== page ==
Reviewed by: Paige Brennan
|Featuring:||Timothy Olyphant, Milla Jovovich
“Sahara,” “Joy Ride,” “You've Got Mail”
“Lost” (TV series)
Chris Hemsworth, Marley Shelton, Dale Dickey, Wendy Braun, Katie Chonacas, Travis Willingham, Tory Kittles, Peter Navy Tuiasosopo, Mercedes Leggett, Angela Sun, Elizabeth Maxwell, Natalie Garza, Leif Riddell, Brian Tester, Katelin Chesna Henke, Webster Williams, Matt Birman, Spencer Hill, Lindsay Halladay, Ryan Gesell, Lindsey Huang, Brandon Olive, Andy Hoff, John T. Cogan, Gugun Deep Singh, Michael Traynor
|Producer:||Davis Entertainment, QED International, Relativity Media, Tooley Productions, Vassal Benford, Robert Bernacchi, Bill Block, Robbie Brenner, Camille Brown, Mark Canton, Mark Fischer, Scott Fischer, Kimberly Fox, Ken Halsband, Ryan Kavanaugh, Geoffrey Taylor, Tucker Tooley|
“6 strangers. 2 killers. No getting away. Let the games begin.”
Cliff and Sydney, Steve Zahn and Milla Jovovich respectively, travel to Hawaii for their honeymoon with hopes of hiking into the Hawaiian mountains for some adventure. The couple waste little time in encountering their first conflict on what is supposed to be a blissful honeymoon. Upon driving, Cliff and Sydney happen upon two hitchhikers, Cale and Cleo (Chris Hemsworth and Marley Shelton). Cliff experiences initial apprehension about offering the couple a ride, but, after seeing wedding photos of Cale and Cleo, relents and opens the car to the couple. Cale, obviously offended by Cliff’s initial apprehension, refuses and aggressively declines the ride, coercing Cleo to follow his lead.
After parting ways and beginning a hike into the mountains of Hawaii, Cliff and Sydney are informed by fellow tourist hikers of a double murder that occurred in Honolulu. With their unpleasant encounter with Cale and Cleo fresh in their minds, Cliff and Sydney become anxious that the killers are closer in proximity than comfortable, perhaps even on the same hiking trail. This suspicion intensifies when Cliff and Sydney meet Nick and Gina (Timothy Olyphant and Kiele Sanchez), a quirky couple also adventuring into the Hawaiian mountains.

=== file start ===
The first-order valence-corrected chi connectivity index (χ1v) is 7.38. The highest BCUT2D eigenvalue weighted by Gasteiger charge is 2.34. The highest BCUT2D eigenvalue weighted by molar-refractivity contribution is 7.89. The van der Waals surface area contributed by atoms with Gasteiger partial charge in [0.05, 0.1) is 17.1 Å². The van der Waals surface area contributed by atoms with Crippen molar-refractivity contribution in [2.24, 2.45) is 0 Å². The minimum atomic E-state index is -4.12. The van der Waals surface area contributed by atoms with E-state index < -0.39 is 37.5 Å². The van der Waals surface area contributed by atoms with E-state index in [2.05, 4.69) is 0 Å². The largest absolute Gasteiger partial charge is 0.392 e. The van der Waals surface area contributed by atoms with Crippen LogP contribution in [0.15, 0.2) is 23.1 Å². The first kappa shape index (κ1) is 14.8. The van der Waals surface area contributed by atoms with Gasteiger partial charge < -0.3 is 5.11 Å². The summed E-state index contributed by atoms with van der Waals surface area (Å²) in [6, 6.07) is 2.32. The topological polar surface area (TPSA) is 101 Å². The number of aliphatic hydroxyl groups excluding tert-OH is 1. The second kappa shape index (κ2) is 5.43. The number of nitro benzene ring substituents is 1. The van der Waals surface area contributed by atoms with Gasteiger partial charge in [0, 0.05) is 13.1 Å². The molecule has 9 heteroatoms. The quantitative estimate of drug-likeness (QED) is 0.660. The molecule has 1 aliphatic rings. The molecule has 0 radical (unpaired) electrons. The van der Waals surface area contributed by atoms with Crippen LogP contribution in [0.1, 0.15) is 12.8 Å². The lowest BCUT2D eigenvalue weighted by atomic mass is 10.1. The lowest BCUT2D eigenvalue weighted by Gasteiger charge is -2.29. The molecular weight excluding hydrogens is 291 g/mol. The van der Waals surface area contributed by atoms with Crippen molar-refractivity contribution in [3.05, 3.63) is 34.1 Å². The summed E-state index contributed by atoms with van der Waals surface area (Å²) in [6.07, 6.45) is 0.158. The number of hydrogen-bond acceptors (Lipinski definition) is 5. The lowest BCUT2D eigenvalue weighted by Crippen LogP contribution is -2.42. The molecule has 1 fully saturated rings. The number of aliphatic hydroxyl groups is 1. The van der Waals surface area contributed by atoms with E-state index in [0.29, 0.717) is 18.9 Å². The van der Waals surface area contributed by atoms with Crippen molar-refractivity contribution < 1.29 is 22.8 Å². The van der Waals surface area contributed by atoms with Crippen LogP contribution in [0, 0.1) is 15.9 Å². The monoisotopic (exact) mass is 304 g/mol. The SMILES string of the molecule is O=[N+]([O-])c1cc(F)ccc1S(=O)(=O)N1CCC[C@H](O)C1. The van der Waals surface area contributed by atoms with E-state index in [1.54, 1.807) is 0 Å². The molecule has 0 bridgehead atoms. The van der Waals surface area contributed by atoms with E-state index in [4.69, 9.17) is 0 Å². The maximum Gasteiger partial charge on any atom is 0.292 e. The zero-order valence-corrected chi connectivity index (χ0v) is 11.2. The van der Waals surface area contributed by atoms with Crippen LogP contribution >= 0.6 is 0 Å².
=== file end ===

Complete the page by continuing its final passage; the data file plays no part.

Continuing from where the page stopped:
The movie soon evolves into a classic who done it and a game of cat and mouse ensues. Both couples are suspicious of each other, and clues to the backgrounds of both couples shape the audiences views of the guilty murderers' true identities.
This film is graphically violent and contains strong profanity, including the Lord’s name. There is also partial nudity and outspoken sexual references.
The character of Nick (Olyphant) offers a comedic break from scenes of intense violence and drama. Olyphant stands out for his comedic timing and athleticism. The editing of the film is colorful and fast paced.
From a Christian perspective, the violence and the topic of murder is offensive. There is a moral battle in the film as to if one is entitled to murder another for their own gain. According to God’s Word, the answer is no. God clearly states His hatred of murder in His grief over murdered Abel and, also, upon making one of the Ten Commandments—“Thou shall not murder” (Exodus 20:13).
A primary theme in the film is that of judgment; the judgments people make about one another due to physical appearances and personality traits, as well as the role that surrounding circumstances play in influencing one’s judgments of a person or situation. All couples in the film judge one another—the recent murders a provocation to assume the worst about people. Jesus tells us not to judge lest we be judged. In the Sermon on the Mount, Jesus says “Why do you look at the splinter in your brother’s eye without first removing the plank from your own?” (Matt. 7:3). However, the argument can be made that judgment is necessary in the pursuit of wisdom and safety in such extreme circumstances. With a mature audience this struggle can be discussed and God’s Word observed.
Overall, this film is suspenseful and entertaining, but the content is not suitable for a younger audience. It is up to the mature discerner if the content of the film is worth the vulgarity it enlists to illustrate the plot.
Violence: Heavy / Profanity: Heavy / Sex/Nudity: Minor
See list of Relevant Issues—questions-and-answers.